Ebenezer Cobham Brewer's Dictionary of Phrase and Fable is one of the English-speaking world's classic reference books. First published in England in 1870, the volume is now in its 17th edition. Infoplease is honored to present Brewer's 1894 “new and enlarged” edition, which was the last version Brewer himself worked on—he died three years after its publication at age 87.
While the proper title of the 1894 edition was the Dictionary of Phrase and Fable, future versions of the dictionary began incorporating Brewer's name in the title, in the same way that Bartlett's Familiar Quotations eventually included its original author's name in the title.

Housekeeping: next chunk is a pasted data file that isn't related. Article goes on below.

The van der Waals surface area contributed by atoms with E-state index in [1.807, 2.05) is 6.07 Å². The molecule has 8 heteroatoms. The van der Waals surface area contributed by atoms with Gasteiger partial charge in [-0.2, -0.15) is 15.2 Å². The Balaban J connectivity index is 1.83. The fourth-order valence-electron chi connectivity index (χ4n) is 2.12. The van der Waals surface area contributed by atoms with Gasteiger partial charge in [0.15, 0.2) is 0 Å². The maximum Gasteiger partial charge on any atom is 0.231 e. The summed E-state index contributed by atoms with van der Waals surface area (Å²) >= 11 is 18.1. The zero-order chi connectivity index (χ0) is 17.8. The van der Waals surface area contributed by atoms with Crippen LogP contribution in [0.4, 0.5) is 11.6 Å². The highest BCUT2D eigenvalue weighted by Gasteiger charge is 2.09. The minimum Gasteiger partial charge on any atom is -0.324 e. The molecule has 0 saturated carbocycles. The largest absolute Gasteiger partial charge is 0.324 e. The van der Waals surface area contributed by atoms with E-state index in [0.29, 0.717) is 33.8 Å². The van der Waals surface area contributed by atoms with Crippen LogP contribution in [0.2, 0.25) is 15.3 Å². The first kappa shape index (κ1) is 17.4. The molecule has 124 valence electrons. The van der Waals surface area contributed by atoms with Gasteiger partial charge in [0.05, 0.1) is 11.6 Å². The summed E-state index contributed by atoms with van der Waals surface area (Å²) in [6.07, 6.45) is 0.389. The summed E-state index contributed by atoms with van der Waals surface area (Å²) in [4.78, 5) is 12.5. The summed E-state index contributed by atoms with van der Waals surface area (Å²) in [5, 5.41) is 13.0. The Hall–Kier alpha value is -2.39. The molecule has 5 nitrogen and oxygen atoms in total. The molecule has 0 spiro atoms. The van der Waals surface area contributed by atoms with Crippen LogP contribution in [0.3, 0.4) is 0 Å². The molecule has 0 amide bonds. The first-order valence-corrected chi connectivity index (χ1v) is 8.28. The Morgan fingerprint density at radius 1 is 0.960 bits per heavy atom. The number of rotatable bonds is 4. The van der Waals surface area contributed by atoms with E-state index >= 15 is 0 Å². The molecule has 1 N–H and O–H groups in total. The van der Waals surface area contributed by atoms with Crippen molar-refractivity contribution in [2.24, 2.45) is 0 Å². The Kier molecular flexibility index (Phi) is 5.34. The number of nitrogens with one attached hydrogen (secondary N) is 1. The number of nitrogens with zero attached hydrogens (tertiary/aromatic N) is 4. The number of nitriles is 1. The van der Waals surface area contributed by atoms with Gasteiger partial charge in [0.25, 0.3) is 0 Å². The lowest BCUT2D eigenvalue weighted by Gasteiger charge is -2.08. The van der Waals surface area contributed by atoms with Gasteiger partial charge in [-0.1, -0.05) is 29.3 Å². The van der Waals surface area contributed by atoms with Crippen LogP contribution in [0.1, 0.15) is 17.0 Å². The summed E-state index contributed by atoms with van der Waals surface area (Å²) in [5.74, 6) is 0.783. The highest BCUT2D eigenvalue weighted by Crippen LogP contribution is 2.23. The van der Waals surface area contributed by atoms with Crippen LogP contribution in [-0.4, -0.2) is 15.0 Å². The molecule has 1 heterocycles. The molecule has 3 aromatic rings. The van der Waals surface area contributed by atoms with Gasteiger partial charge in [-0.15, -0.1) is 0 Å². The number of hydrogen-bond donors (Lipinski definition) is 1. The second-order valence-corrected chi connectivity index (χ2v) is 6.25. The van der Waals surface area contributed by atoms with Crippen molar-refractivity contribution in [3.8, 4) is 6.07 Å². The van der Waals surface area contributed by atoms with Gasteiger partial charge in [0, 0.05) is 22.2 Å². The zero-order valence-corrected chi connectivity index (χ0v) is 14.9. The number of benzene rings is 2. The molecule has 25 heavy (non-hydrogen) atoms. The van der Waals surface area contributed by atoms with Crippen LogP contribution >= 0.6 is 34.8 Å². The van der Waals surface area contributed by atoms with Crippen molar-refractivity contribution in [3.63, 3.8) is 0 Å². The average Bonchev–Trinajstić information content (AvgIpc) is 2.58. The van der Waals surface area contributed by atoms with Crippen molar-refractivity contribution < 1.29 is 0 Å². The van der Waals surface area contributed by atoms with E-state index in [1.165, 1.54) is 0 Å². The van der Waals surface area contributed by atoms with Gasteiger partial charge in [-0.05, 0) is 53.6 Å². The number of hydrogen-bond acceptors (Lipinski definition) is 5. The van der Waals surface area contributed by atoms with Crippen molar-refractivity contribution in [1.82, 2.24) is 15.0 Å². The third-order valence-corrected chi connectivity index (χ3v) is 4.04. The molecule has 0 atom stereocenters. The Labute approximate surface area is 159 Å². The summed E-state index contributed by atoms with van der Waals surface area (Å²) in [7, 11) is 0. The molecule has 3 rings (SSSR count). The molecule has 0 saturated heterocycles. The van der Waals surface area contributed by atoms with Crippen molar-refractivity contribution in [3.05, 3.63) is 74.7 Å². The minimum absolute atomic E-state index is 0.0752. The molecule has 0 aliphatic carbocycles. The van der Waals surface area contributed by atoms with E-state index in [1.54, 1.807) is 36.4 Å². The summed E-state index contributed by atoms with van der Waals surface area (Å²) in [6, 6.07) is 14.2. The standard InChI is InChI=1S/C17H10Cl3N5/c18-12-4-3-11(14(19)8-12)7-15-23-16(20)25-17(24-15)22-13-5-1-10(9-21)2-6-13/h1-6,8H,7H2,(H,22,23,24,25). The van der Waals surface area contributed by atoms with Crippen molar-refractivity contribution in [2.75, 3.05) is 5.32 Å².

The dictionary, which contains approximately 16,000 entries, is a compendium of allusions, idioms, mythology, place names, historical and fictional figures and events, nicknames, foreign terms, and famous phrases and quotations—what Brewer described as “words that have a tale to tell.” Given that the volume is more than a century old, its tone and expression are frequently musty and antiquated, and its definitions and etymologies can be obscure and imprecise. But what this idiosyncratic reference work sometimes lacks in scholarly rigor is easily made up for by its wit, charm, and fascinating contents.